Five unresolved Capitol issues in 2021


Yeah, yeah, I know, thank God 2020 is over. I hear you.

That said, it’s impossible after a newsworthy year like that to not have some carryover issues to deal with.

For the Michigan Legislature, here’s my top five. Give me another 650 words and I could tick off five more.

1. Unemployment insurance — The governor wants the unemployed to be eligible for 26 weeks of benefits as opposed to current 20, a number then-Gov. Rick Snyder created back in 2011 in reaction to the UI Fund’s massive Great Recession-era debt.

Republican legislative leaders are OK with 26 weeks when the economy is sputtering due to COVID-19 restrictions. They don’t want it to be a permanent thing.

Another thing.

Businesses pay into the UI fund, not the state. Republican lawmakers linked a temporary expanded 26-week benefit to a $220 million state-paid bailout of the fund. They argued business has suffered enough from COVID-inspired government shutdowns.

With the feds riding to the rescue with its latest $980 billion COVID recovery bill, Gov. Gretchen Whitmer vetoed it.

When Republicans and business interests are done painting Whitmer a hard-hearted scrooge, there will a new round of negotiations. Still, it’s hard to see anything passing until February, at the earliest.

2. Police officer reform — When the Black Lives Matter protests were happening just about everywhere last summer, the Republican House and Senate passed separate bills requiring police training in de-escalation techniques, implicit bias and crisis intervention.

Then, nothing. Apparently, the bills got tied up into a larger discussion about banning chokeholds, a duty for police officers to intervene when a colleague goes bananas and an end to qualified immunity for off-duty police officers.

Since the Legislature was passing expungement reform and decriminalization at the time, the police officer conduct stuff got pushed to the backburner until it was forgotten entirely. 2021 is a new year.

3. More COVID-19 relief for restaurants, other businesses — Whether this is done in the courts or through further spending bills, Michigan businesses forced to close to prevent COVID-19 spread, will eventually demand reimbursement.

Maybe some of the federal money goes here. If the state ends up not being in its projected $1 billion hole, it’s possible General Fund money is used.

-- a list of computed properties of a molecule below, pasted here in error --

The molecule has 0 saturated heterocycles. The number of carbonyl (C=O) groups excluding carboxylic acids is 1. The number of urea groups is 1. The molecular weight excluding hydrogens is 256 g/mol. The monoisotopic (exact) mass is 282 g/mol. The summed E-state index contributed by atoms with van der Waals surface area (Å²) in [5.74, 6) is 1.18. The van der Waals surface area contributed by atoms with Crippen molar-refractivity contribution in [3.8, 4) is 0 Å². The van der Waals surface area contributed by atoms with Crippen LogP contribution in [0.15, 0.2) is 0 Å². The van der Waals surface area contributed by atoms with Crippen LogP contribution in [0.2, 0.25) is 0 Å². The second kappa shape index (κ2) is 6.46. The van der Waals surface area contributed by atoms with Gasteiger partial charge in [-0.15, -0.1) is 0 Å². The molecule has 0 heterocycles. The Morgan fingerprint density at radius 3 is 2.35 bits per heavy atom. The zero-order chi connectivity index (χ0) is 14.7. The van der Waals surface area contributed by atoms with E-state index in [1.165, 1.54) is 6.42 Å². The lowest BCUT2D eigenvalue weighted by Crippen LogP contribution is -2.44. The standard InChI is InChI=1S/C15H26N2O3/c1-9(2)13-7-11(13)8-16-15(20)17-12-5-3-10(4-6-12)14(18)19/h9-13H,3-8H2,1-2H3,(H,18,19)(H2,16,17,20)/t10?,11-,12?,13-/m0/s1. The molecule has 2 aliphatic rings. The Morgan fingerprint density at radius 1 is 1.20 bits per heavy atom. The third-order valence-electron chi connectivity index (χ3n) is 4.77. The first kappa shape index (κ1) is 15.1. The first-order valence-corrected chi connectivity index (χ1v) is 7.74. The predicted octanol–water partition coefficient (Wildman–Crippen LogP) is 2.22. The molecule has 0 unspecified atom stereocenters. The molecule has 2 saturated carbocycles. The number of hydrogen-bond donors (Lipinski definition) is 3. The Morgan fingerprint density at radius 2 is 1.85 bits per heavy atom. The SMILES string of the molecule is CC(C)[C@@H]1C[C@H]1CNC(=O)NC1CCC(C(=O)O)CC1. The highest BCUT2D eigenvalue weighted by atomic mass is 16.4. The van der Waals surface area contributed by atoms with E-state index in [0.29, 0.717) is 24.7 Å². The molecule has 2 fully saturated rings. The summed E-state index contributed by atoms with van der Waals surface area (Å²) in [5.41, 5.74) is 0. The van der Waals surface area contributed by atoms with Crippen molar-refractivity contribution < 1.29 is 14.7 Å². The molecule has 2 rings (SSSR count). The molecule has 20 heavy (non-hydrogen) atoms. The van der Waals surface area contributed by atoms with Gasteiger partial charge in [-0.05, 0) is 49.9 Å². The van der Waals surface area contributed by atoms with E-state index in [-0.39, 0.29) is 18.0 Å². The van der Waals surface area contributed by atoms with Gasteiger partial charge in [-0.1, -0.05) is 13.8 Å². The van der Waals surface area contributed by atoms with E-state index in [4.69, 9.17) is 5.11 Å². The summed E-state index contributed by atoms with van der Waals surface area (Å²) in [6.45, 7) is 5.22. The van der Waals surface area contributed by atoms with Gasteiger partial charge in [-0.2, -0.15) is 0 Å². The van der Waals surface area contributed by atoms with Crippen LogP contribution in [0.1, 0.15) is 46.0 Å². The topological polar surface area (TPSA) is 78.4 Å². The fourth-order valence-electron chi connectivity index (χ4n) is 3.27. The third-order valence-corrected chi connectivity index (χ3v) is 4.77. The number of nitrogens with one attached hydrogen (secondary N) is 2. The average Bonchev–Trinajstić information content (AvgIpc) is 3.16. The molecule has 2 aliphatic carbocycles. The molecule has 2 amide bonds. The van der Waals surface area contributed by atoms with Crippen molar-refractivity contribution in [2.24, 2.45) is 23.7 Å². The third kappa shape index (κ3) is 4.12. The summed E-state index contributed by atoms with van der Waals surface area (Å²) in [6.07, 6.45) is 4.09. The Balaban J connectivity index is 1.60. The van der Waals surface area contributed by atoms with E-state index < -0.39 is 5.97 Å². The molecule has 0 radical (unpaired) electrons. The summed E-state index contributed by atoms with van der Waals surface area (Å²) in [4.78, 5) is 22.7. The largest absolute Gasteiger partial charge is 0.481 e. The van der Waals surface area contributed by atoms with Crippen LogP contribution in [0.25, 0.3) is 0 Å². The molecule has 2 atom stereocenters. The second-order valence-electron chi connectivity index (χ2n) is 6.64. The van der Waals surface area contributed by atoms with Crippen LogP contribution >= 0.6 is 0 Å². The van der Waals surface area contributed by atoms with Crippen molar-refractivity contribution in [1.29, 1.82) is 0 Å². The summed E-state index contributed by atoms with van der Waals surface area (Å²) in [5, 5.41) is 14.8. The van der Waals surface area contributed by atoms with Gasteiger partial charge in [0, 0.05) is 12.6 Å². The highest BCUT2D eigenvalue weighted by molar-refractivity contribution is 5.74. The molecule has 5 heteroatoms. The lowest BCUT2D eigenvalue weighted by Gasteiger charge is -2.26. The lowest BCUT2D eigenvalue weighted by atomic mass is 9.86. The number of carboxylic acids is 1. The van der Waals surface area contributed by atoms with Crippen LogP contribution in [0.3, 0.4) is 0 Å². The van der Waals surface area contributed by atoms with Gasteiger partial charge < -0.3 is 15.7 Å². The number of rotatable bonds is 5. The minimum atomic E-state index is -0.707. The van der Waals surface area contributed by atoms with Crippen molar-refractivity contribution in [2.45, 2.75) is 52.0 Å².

But Republicans will insist restaurants, movie theaters and other venues be made whole. Whitmer, ultimately, will realize the political benefit to going there.

4. Absentee ballot counting — Giving city clerks only one extra day to prepare absentee ballots for counting was woefully inadequate last November. It’s hard to argue otherwise.

The Machiavellian in me guesses Republicans set up the absentee voting system to be painfully slow so President Trump had something to blame his presumed loss on in Michigan.

Regardless, Republican legislators are coming around to the realization that if you don’t want the uncomfortably bright national spotlight shining on Michigan the day after Election Day, the answer is to let clerks count absentee ballots early.

Set up a fair system. Republican and Democratic poll watchers and challengers work together during regular business hours, not under pressure early Wednesday morning with little to no sleep. Corners won’t be cut. Everyone will know what’s going on. It’s working in Florida. It can work here.

5. Elliott Larsen Civil Rights expansion — Eventually, the secretary of state will certify that the Fair Michigan ballot initiative to expand civil rights to the LGBTQ community has the signatures to go on the 2022 ballot if the Legislature doesn’t approve it first.

Republicans don’t want this. This is not 2004. This is 2021, and this is a loser for them, particularly, among independents. They don’t need a key Whitmer contingency group to be motivated to vote during her re-election year in 2022.

As they did with minimum wage and paid sick leave in 2018, look for Republicans to pass something to keep this off next year’s ballot.

(Kyle Melinn of the Capitol news service MIRS is at


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